The rise and fall of fascism

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There were great similarities in the social and psychological backgrounds of the countries where fascist states were created. Most of the countries involved had been defeated and badly damaged during World War I, and therefore its inhabitants were exhausted and weary, having lost their husbands, wives, children and loved ones during the war. In addition, these countries suffered from a broken economy, political instability and a general feeling that the nation was falling apart. People were suffering materially; the various political parties were incapable of solving the problems of the nations, besides fighting among themselves.

Essentially, the poverty Italy faced as a result of World War I was the most important factor in the rise to power of Italian fascism. More than 600,000 Italians have died from the war and up to half a million people are paralyzed. Most of the population was made up of widows and orphans. The country was in the throes of an economic recession and high unemployment. Although the Italians suffered heavy losses during the war, they had achieved very few of their objectives. Like many other war-exhausted nations, the Italian people longed to regain their former honor and glory.

In fact, it was a feeling that had grown stronger since the end of the 19th century. Modern Italy looked nostalgically at the greatness of the Roman Empire and felt it was entitled to ancient Roman territory. In addition, there was a sense of rivalry with the great powers of the world, and Italy hoped to rise to their rank, or, to rise to “the position it deserved.” Affected by these aspirations, Italians hoped to become as powerful as Britain, France and Germany.

Social, political and economic crises also played a major role in establishing Nazism in Germany, which had been defeated in World War I. Unemployment and a financial crisis added to the disappointment of the defeat. Inflation has reached levels rarely matched. Small children were playing with banknotes worth millions of marks, for money, which was losing value hour by hour, was worth nothing more than pieces of paper. The Germans wanted to restore their lost honor and regain a better standard of living. It was with the promise of fulfilling such wishes that Nazism would emerge and gain support.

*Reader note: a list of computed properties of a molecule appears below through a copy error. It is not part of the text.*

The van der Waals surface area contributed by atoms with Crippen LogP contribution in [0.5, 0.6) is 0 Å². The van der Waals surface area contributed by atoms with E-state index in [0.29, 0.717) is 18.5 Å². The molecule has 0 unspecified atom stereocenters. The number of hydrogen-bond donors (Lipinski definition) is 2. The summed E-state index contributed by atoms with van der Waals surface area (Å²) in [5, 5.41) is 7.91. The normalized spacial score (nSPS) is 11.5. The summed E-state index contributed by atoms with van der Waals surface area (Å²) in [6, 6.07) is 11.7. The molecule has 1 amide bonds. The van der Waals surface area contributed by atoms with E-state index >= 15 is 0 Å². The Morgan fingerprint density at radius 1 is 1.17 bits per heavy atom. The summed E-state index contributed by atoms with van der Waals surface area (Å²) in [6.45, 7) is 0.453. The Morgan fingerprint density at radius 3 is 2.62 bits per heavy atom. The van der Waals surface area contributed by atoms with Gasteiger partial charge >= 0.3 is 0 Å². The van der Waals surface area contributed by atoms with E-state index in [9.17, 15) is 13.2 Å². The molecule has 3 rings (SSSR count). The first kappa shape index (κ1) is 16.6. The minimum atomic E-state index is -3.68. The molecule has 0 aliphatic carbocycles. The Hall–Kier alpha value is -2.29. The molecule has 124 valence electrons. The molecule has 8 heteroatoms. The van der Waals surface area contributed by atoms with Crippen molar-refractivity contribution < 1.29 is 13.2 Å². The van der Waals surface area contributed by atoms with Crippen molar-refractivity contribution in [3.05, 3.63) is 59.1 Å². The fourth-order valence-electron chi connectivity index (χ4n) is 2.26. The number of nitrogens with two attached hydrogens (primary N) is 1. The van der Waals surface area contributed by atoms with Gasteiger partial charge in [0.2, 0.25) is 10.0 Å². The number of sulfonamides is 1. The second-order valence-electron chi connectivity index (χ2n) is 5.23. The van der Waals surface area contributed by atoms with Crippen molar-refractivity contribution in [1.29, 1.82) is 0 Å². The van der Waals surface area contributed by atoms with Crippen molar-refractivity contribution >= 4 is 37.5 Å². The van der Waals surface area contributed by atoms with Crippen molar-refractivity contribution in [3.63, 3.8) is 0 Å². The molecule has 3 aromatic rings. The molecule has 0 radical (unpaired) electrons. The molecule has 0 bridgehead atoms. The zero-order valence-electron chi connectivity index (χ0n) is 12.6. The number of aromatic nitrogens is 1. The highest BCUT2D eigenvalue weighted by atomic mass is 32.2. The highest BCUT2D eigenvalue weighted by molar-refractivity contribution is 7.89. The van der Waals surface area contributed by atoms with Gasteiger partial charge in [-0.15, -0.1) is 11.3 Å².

Pre-Fascist Spain also demonstrated close similarities with these countries. The loss of its colonies on both sides of the American continent at the beginning of the 19th century had led to a serious decrease in self-esteem. At the start of the 20th century, Spain was in a state of semi-collapse. Its economy was failing and the privileges granted to the aristocracy opened the way to great injustices. The Spaniards remembered the days of a great and powerful Spain with great nostalgia.

Japan is another country where fascism has had a huge influence. In pre-fascist Japan, the upper strata of society were very concerned about the spread of Marxist ideas among young people. But they were unable to determine how to get rid of this pernicious ideology. Moreover, such social changes were very disconcerting for a society so closely tied to its traditions. Family ties are loosened, the divorce rate increases, respect for the elderly decreases, customs and traditions are abandoned, an individualistic tendency begins to emerge, degeneration among young people is reaching dramatic proportions and the suicide rate is increasing dramatically. alarming. Under these conditions, the future stability of Japanese society was considered compromised. All of the above has led to retrospective nostalgia. Nostalgia for the glory days of the past and attempts to revive them was the first trap the people fell into, which led them to become completely trapped in a fascist regime.

Nor should we ignore the threat of communism, which at that time threatened to take over the whole world. It may be that a number of nations have submitted to fascist regimes in order not to fall victim to this brutal, ruthless and oppressive ideology, escaping one evil only to be trapped by another, believing that fascism is the “lesser of two evils”.

Another factor that paved the way for fascism was the ignorance and lack of education of many communities. Education suffered greatly during the chaos of World War I. Many educated young men had lost their lives on the battlefield. In general, this has led to a lowering of the level of culture in society. It was largely ignorant people who supported fascism, fought in its name, and became the pawns of its chauvinistic politics. Because the fundamental ideas on which fascism was based (i.e. racism, romantic nationalism, chauvinism and fantasy) could only be widely accepted by uneducated people, sensitive as they were to slogans rude and easy.